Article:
Data from a new study presented this week at The Liver Meeting Digital Experience® – held by the American Association for the Study of Liver Diseases – found that the distribution of a person’s body fat affects coronary heart disease risk, with an increased risk of heart events among people with a combination of high visceral adipose tissue (VAT) – abdominal fat─ and low liver fat. The study’s findings indicate that liver triglyceride regulation plays an important role in heart health in people with discordant visceral adipose tissue and liver fat levels.
Data from a new study presented this week at The Liver Meeting Digital Experience® – held by the American Association for the Study of Liver Diseases – found that the rate of new hepatocellular carcinoma (HCC) cases has slowed since 2009, but only in urban areas. Rural non-Hispanic whites and Blacks have experienced the greatest increases over time when comparing rural and urban HCC trends by specific demographic factors.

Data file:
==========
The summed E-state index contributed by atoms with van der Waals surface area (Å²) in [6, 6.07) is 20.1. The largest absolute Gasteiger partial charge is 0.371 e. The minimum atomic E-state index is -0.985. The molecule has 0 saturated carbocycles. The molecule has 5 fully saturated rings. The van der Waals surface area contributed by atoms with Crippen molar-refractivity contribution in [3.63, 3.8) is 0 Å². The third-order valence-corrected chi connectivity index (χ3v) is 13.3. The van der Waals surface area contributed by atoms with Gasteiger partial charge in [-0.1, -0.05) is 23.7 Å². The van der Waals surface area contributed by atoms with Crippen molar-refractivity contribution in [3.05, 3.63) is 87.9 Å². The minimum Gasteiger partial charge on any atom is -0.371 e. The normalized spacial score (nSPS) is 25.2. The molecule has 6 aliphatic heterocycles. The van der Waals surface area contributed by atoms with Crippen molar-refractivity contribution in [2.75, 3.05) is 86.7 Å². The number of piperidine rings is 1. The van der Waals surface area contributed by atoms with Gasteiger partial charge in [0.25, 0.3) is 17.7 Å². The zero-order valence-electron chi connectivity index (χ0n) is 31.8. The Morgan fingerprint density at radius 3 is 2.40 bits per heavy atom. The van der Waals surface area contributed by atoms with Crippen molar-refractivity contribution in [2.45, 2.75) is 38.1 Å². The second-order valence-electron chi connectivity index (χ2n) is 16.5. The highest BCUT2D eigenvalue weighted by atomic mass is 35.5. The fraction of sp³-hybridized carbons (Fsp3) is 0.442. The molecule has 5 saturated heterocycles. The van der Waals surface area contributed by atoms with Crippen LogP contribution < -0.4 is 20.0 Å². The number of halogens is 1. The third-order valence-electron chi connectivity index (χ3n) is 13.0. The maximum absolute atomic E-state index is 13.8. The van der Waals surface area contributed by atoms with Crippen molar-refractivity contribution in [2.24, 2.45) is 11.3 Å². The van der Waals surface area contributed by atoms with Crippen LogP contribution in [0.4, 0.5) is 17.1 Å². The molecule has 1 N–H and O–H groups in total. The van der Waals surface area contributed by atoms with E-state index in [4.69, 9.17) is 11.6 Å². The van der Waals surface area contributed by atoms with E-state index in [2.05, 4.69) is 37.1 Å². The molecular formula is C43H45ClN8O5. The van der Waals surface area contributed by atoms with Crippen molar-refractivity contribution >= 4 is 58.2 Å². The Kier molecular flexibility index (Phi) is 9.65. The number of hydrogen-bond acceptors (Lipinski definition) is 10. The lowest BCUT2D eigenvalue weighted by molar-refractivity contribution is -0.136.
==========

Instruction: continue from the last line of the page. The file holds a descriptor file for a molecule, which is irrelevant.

Researchers from the University of Minnesota found that HIIT reduced the progression of fatty liver disease. They also found that HIIT was superior to moderate-intensity exercise at improving metabolism and reducing inflammation and damage. Researchers believe this study could help improve…
U.S. News & World Report named University of California San Diego School of Medicine a top global university and ranked the divisions of Gastroenterology and Hepatology #1 in the world for research.
Squirrel monkeys have been identified as a new animal model to further study and improve therapies for hepatitis B infection caused by the hepatitis B virus (HBV). Christopher Chen, Ph.D., Assistant Director for Research at the Southwest National Primate Center at Texas Biomed, led the team of scientists who published their findings in Hepatology Communications.
Article title: Knockout of sulfatase 2 is associated with decreased steatohepatitis and fibrosis in a mouse model of nonalcoholic fatty liver disease Authors: Tae Hyo Kim, Bubu A. Banini,* Faizal Z. Asumda, Nellie A. Campbell, Chunling Hu, Catherine D. Moser, Abdirashid…
Researchers at University of California San Diego School of Medicine report that fructose only adversely affects the liver after it reaches the intestines, where the sugar disrupts the epithelial barrier protecting internal organs from bacterial toxins in the gut.